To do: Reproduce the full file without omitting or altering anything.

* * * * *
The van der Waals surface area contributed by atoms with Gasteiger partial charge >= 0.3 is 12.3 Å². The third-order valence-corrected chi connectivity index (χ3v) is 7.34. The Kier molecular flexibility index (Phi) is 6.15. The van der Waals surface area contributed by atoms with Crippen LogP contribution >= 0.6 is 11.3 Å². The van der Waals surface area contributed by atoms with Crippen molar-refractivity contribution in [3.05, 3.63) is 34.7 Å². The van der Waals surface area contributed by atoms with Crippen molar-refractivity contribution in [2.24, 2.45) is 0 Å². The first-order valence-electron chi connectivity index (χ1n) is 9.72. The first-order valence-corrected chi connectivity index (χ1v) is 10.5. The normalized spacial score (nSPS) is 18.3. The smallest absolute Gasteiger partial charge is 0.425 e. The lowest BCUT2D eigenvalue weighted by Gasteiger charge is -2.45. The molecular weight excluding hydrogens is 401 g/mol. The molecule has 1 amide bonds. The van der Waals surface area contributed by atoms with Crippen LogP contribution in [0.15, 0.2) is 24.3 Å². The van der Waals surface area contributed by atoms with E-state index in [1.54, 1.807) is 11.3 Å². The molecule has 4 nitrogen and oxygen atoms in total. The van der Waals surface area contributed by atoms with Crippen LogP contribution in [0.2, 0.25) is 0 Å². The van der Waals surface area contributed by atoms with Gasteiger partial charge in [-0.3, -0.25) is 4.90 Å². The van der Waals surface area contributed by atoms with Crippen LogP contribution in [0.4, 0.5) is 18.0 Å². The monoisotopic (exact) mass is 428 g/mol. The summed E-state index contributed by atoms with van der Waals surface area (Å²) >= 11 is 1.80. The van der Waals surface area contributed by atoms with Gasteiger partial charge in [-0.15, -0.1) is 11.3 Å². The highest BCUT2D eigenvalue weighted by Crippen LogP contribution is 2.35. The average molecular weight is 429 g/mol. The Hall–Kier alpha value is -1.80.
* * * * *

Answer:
The van der Waals surface area contributed by atoms with Gasteiger partial charge >= 0.3 is 12.3 Å². The third-order valence-corrected chi connectivity index (χ3v) is 7.34. The Kier molecular flexibility index (Phi) is 6.15. The van der Waals surface area contributed by atoms with Crippen LogP contribution >= 0.6 is 11.3 Å². The van der Waals surface area contributed by atoms with Crippen molar-refractivity contribution in [3.05, 3.63) is 34.7 Å². The van der Waals surface area contributed by atoms with Crippen molar-refractivity contribution in [2.24, 2.45) is 0 Å². The first-order valence-electron chi connectivity index (χ1n) is 9.72. The first-order valence-corrected chi connectivity index (χ1v) is 10.5. The normalized spacial score (nSPS) is 18.3. The smallest absolute Gasteiger partial charge is 0.425 e. The lowest BCUT2D eigenvalue weighted by Gasteiger charge is -2.45. The molecular weight excluding hydrogens is 401 g/mol. The molecule has 1 amide bonds. The van der Waals surface area contributed by atoms with Crippen LogP contribution in [0.15, 0.2) is 24.3 Å². The van der Waals surface area contributed by atoms with E-state index in [1.54, 1.807) is 11.3 Å². The molecule has 4 nitrogen and oxygen atoms in total. The van der Waals surface area contributed by atoms with Crippen LogP contribution in [0.2, 0.25) is 0 Å². The van der Waals surface area contributed by atoms with Gasteiger partial charge in [-0.3, -0.25) is 4.90 Å². The van der Waals surface area contributed by atoms with Crippen LogP contribution in [0.4, 0.5) is 18.0 Å². The monoisotopic (exact) mass is 428 g/mol. The summed E-state index contributed by atoms with van der Waals surface area (Å²) >= 11 is 1.80. The van der Waals surface area contributed by atoms with Gasteiger partial charge in [-0.15, -0.1) is 11.3 Å². The highest BCUT2D eigenvalue weighted by Crippen LogP contribution is 2.35. The average molecular weight is 429 g/mol. The Hall–Kier alpha value is -1.80.